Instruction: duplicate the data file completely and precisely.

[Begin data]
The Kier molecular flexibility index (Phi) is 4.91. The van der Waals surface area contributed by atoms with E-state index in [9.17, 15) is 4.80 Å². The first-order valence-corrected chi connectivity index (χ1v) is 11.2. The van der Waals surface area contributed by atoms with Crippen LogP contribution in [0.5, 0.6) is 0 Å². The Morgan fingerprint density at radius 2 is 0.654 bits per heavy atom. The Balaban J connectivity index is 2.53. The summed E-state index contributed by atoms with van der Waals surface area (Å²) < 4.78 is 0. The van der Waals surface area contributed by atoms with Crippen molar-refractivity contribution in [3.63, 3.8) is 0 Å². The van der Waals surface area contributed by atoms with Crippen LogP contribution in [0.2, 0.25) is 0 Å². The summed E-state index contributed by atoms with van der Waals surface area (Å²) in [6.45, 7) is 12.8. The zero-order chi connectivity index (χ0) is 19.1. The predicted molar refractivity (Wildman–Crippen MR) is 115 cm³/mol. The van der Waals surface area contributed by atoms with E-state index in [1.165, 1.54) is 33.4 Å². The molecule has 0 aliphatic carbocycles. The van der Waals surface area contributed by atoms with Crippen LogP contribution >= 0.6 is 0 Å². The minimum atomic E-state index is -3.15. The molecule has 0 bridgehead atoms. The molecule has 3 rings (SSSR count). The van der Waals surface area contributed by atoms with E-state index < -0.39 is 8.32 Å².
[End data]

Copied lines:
The Kier molecular flexibility index (Phi) is 4.91. The van der Waals surface area contributed by atoms with E-state index in [9.17, 15) is 4.80 Å². The first-order valence-corrected chi connectivity index (χ1v) is 11.2. The van der Waals surface area contributed by atoms with Crippen LogP contribution in [0.5, 0.6) is 0 Å². The Morgan fingerprint density at radius 2 is 0.654 bits per heavy atom. The Balaban J connectivity index is 2.53. The summed E-state index contributed by atoms with van der Waals surface area (Å²) < 4.78 is 0. The van der Waals surface area contributed by atoms with Crippen molar-refractivity contribution in [3.63, 3.8) is 0 Å². The van der Waals surface area contributed by atoms with Crippen LogP contribution in [0.2, 0.25) is 0 Å². The summed E-state index contributed by atoms with van der Waals surface area (Å²) in [6.45, 7) is 12.8. The zero-order chi connectivity index (χ0) is 19.1. The predicted molar refractivity (Wildman–Crippen MR) is 115 cm³/mol. The van der Waals surface area contributed by atoms with E-state index in [1.165, 1.54) is 33.4 Å². The molecule has 0 aliphatic carbocycles. The van der Waals surface area contributed by atoms with Crippen LogP contribution >= 0.6 is 0 Å². The minimum atomic E-state index is -3.15. The molecule has 0 bridgehead atoms. The molecule has 3 rings (SSSR count). The van der Waals surface area contributed by atoms with E-state index < -0.39 is 8.32 Å².